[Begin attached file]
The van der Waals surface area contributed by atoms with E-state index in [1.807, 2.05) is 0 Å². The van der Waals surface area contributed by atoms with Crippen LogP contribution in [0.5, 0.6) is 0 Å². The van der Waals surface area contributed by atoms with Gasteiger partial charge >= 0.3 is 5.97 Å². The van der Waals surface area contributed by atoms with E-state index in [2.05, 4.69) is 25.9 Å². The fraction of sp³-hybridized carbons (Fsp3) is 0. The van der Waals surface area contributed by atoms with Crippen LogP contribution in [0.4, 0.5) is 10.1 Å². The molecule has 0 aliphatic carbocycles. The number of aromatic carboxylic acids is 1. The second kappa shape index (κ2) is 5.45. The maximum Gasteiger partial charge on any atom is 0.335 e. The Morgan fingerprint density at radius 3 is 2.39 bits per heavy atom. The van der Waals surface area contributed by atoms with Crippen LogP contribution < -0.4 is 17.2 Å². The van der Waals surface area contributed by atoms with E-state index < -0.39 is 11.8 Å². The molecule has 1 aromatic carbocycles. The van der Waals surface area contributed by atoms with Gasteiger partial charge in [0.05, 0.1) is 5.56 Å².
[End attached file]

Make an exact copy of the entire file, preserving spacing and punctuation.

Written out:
The van der Waals surface area contributed by atoms with E-state index in [1.807, 2.05) is 0 Å². The van der Waals surface area contributed by atoms with Crippen LogP contribution in [0.5, 0.6) is 0 Å². The van der Waals surface area contributed by atoms with Gasteiger partial charge >= 0.3 is 5.97 Å². The van der Waals surface area contributed by atoms with E-state index in [2.05, 4.69) is 25.9 Å². The fraction of sp³-hybridized carbons (Fsp3) is 0. The van der Waals surface area contributed by atoms with Crippen LogP contribution in [0.4, 0.5) is 10.1 Å². The molecule has 0 aliphatic carbocycles. The number of aromatic carboxylic acids is 1. The second kappa shape index (κ2) is 5.45. The maximum Gasteiger partial charge on any atom is 0.335 e. The Morgan fingerprint density at radius 3 is 2.39 bits per heavy atom. The van der Waals surface area contributed by atoms with Crippen LogP contribution < -0.4 is 17.2 Å². The van der Waals surface area contributed by atoms with E-state index < -0.39 is 11.8 Å². The molecule has 1 aromatic carbocycles. The van der Waals surface area contributed by atoms with Gasteiger partial charge in [0.05, 0.1) is 5.56 Å².